Philadelphia Union 1-3 Portland Timbers [ HIGHLIGHTS ]
Just when everyone had begun to take the Union seriously — to give them the respect befitting a first-place team — Jim Curtin’s side fell flat on its face and fell out of the Eastern Conference’s top spot. Saturday’s defeat to the suddenly streaking — and homeward bound — Timbers snapped Philadelphia’s six-game unbeaten run (four wins).
24-year-old attacker Brian Fernandez, signed as a Designated Player earlier this month, made his first MLS start and marked the occasion with two first-half goals (31st and 36th minutes). Diego Valeri added the third (87th) after Kacper Przybylko pulled the Union back to 2-1 in the 47th.
Now, with 14 points from their 12-game road trip to start the season, Portland heads home for 17 of their final 22 games to be played inside a newly renovated — and expanded — Providence Park. The gap between themselves and a Western Conference playoff place is just four points.
New England Revolution 1-1 D.C. United [ HIGHLIGHTS ]
With the Union slipping up and dropping all three points, D.C. United made the most of their opportunity to return to the top of the East on the back of Wayne Rooney‘s 90th-minute penalty kick to snatch a 1-1 draw with (what will soon be) Bruce Arena’s Revolution.
Juan Agudelo put the home side ahead with a header in the 61st minute, and the lead held firm for nearly the final half-hour. Alas, video review reviewed a handball late in the game, which presented Rooney the chance to play the part of hero. He duly obliged and hammered his spot kick past backup goalkeeper Brad Knighton, who replaced Matt Turner following his 56th minute red card for cleaning out Rooney.
Kovac, whose side defeated Leipzig 3-0 in the German Cup final on Saturday, a week after clinching the Bundesliga title, is yet to be given assurances in public from the club that he will remain in charge, despite bringing a successful end to what had been a testing season.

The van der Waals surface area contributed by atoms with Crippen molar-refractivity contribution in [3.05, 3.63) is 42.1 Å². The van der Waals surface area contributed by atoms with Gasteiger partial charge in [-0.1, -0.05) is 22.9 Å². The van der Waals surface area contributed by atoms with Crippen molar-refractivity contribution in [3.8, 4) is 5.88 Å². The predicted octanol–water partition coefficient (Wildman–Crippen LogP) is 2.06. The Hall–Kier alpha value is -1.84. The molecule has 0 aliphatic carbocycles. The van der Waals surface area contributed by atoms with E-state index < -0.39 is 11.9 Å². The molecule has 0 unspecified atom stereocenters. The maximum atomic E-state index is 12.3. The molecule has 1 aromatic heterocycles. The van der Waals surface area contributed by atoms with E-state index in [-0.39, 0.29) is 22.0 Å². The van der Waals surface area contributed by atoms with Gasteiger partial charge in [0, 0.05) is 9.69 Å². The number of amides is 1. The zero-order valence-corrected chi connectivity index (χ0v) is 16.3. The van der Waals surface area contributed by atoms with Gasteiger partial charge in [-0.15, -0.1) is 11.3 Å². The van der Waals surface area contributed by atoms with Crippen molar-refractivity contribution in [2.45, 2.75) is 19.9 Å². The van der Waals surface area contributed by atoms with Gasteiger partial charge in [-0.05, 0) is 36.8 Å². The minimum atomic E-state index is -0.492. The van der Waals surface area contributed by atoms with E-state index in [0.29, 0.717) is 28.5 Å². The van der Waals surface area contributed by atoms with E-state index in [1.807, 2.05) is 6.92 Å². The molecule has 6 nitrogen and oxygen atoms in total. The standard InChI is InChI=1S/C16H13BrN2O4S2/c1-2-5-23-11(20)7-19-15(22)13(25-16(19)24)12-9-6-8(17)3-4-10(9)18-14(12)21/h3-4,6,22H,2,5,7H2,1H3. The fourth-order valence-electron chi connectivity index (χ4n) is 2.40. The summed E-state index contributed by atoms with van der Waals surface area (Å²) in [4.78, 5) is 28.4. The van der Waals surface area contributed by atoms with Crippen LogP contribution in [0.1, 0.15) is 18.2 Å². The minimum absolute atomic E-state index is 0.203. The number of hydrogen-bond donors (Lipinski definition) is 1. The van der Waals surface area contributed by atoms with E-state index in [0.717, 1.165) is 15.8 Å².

The pressure and uncertainty appeared to cast a shadow on what was Kovac’s second successive German Cup win — he was Eintracht Frankfurt coach when the side defeated Bayern in the final last year.
“Last year I was leaving the team. This year everything is a little less emotional, no tears, but still, I’m happy,” Kovac said.
“Sometimes I would really wish that things went a little differently. It’s difficult to turn the wheel back. We should all work on it, we’re all human. We should make sure that we get along with each other.”
Kovac, who won the double as a player in 2003, acknowledged the cup win on Saturday was “very important” as “it shows that we have worked well.”
Bayern chairman Karl-Heinz Rummenigge was again coy when pressed on the coach’s future.
“At the end of the day, we have to get titles. Of course the coach plays a central role,” Rummenigge said. “It was never an issue for us with the term that he has until 2021, that he would simply not be there anymore as coach beforehand.”
John Terry is a finalist for the vacant Middlesbrough job
According to a report from the Guardian, Terry is being considered as one of three finalists, alongside former Fulham boss Slavisa Jokanovic and former Boro defender (and current first-team coach) Jonathan Woodgate, for the EFL Championship side’s vacant job.
Terry has reportedly spoken to the Boro hierarchy in recent days, and chairman Steve Gibson is expected to make a final decision over who will replace Tony Pulis following the weekend. Boro spent the entirety of the 2018-19 season jostling for a place in the promotion playoffs, but finished seventh and missed out by a single point.